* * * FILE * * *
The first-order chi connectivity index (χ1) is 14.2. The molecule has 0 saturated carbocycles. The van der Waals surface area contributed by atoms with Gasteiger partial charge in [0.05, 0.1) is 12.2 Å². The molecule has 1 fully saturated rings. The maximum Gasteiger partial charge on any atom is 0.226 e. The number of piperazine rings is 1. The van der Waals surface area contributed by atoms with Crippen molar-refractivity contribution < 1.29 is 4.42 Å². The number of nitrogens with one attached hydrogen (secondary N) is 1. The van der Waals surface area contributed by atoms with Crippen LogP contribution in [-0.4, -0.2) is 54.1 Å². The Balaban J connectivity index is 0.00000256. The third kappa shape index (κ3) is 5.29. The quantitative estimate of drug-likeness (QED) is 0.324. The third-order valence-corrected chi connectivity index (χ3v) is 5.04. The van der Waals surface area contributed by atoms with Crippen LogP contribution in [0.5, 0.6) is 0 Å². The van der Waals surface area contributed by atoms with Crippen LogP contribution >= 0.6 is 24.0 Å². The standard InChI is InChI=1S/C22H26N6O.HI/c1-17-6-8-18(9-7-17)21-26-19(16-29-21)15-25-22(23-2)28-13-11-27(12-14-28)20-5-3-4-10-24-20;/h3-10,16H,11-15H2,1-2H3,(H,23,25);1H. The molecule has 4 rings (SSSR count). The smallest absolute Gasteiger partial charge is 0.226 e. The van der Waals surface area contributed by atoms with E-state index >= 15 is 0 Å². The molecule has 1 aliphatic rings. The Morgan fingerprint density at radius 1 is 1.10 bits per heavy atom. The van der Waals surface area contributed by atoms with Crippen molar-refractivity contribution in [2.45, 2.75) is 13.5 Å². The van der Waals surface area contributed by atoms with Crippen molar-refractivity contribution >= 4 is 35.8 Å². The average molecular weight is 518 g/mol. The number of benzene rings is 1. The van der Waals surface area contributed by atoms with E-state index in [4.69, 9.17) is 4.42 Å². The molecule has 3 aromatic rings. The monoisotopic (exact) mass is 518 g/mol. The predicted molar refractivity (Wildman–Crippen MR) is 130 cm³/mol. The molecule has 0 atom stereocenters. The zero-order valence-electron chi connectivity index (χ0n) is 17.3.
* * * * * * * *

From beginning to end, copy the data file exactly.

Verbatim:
The first-order chi connectivity index (χ1) is 14.2. The molecule has 0 saturated carbocycles. The van der Waals surface area contributed by atoms with Gasteiger partial charge in [0.05, 0.1) is 12.2 Å². The molecule has 1 fully saturated rings. The maximum Gasteiger partial charge on any atom is 0.226 e. The number of piperazine rings is 1. The van der Waals surface area contributed by atoms with Crippen molar-refractivity contribution < 1.29 is 4.42 Å². The number of nitrogens with one attached hydrogen (secondary N) is 1. The van der Waals surface area contributed by atoms with Crippen LogP contribution in [-0.4, -0.2) is 54.1 Å². The Balaban J connectivity index is 0.00000256. The third kappa shape index (κ3) is 5.29. The quantitative estimate of drug-likeness (QED) is 0.324. The third-order valence-corrected chi connectivity index (χ3v) is 5.04. The van der Waals surface area contributed by atoms with Crippen LogP contribution in [0.5, 0.6) is 0 Å². The van der Waals surface area contributed by atoms with Crippen LogP contribution >= 0.6 is 24.0 Å². The standard InChI is InChI=1S/C22H26N6O.HI/c1-17-6-8-18(9-7-17)21-26-19(16-29-21)15-25-22(23-2)28-13-11-27(12-14-28)20-5-3-4-10-24-20;/h3-10,16H,11-15H2,1-2H3,(H,23,25);1H. The molecule has 4 rings (SSSR count). The smallest absolute Gasteiger partial charge is 0.226 e. The van der Waals surface area contributed by atoms with E-state index >= 15 is 0 Å². The molecule has 1 aliphatic rings. The Morgan fingerprint density at radius 1 is 1.10 bits per heavy atom. The van der Waals surface area contributed by atoms with Crippen molar-refractivity contribution in [2.45, 2.75) is 13.5 Å². The van der Waals surface area contributed by atoms with Crippen molar-refractivity contribution >= 4 is 35.8 Å². The average molecular weight is 518 g/mol. The number of benzene rings is 1. The van der Waals surface area contributed by atoms with E-state index in [4.69, 9.17) is 4.42 Å². The molecule has 3 aromatic rings. The monoisotopic (exact) mass is 518 g/mol. The predicted molar refractivity (Wildman–Crippen MR) is 130 cm³/mol. The molecule has 0 atom stereocenters. The zero-order valence-electron chi connectivity index (χ0n) is 17.3.